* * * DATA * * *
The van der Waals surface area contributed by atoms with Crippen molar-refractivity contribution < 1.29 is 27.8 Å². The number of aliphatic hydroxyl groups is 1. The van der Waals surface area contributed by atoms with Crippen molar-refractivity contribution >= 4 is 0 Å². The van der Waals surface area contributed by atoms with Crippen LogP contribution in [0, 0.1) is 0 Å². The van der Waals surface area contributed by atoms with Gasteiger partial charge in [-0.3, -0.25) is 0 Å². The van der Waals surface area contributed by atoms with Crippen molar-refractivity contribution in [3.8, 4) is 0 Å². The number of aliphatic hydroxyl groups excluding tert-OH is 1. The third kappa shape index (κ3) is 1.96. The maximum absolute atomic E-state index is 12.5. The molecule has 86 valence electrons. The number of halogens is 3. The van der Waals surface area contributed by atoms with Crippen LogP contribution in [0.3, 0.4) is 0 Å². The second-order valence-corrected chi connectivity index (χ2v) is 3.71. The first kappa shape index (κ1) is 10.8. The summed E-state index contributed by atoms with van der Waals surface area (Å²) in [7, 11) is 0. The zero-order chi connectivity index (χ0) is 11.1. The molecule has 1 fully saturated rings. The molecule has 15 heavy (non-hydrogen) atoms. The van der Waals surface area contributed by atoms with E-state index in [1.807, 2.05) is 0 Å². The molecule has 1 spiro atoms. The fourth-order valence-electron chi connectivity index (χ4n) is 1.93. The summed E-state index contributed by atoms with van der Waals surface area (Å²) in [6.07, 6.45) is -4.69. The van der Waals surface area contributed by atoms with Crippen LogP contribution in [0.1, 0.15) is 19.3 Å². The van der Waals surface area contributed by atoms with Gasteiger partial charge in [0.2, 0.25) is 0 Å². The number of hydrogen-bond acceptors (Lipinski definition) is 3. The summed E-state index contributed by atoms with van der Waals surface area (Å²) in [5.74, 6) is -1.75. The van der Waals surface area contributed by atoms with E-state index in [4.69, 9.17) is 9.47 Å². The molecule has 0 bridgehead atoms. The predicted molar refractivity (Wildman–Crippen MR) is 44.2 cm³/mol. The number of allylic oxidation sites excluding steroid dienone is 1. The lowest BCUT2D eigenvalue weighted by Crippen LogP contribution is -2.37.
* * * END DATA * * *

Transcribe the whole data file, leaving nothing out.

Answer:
The van der Waals surface area contributed by atoms with Crippen molar-refractivity contribution < 1.29 is 27.8 Å². The number of aliphatic hydroxyl groups is 1. The van der Waals surface area contributed by atoms with Crippen molar-refractivity contribution >= 4 is 0 Å². The van der Waals surface area contributed by atoms with Crippen LogP contribution in [0, 0.1) is 0 Å². The van der Waals surface area contributed by atoms with Gasteiger partial charge in [-0.3, -0.25) is 0 Å². The van der Waals surface area contributed by atoms with Crippen molar-refractivity contribution in [3.8, 4) is 0 Å². The number of aliphatic hydroxyl groups excluding tert-OH is 1. The third kappa shape index (κ3) is 1.96. The maximum absolute atomic E-state index is 12.5. The molecule has 86 valence electrons. The number of halogens is 3. The van der Waals surface area contributed by atoms with Crippen LogP contribution in [0.3, 0.4) is 0 Å². The second-order valence-corrected chi connectivity index (χ2v) is 3.71. The first kappa shape index (κ1) is 10.8. The summed E-state index contributed by atoms with van der Waals surface area (Å²) in [7, 11) is 0. The zero-order chi connectivity index (χ0) is 11.1. The molecule has 1 fully saturated rings. The molecule has 15 heavy (non-hydrogen) atoms. The van der Waals surface area contributed by atoms with E-state index in [1.807, 2.05) is 0 Å². The molecule has 1 spiro atoms. The fourth-order valence-electron chi connectivity index (χ4n) is 1.93. The summed E-state index contributed by atoms with van der Waals surface area (Å²) in [6.07, 6.45) is -4.69. The van der Waals surface area contributed by atoms with Crippen LogP contribution in [0.1, 0.15) is 19.3 Å². The van der Waals surface area contributed by atoms with Gasteiger partial charge in [0.2, 0.25) is 0 Å². The number of hydrogen-bond acceptors (Lipinski definition) is 3. The summed E-state index contributed by atoms with van der Waals surface area (Å²) in [5.74, 6) is -1.75. The van der Waals surface area contributed by atoms with E-state index in [4.69, 9.17) is 9.47 Å². The molecule has 0 bridgehead atoms. The predicted molar refractivity (Wildman–Crippen MR) is 44.2 cm³/mol. The number of allylic oxidation sites excluding steroid dienone is 1. The lowest BCUT2D eigenvalue weighted by Crippen LogP contribution is -2.37.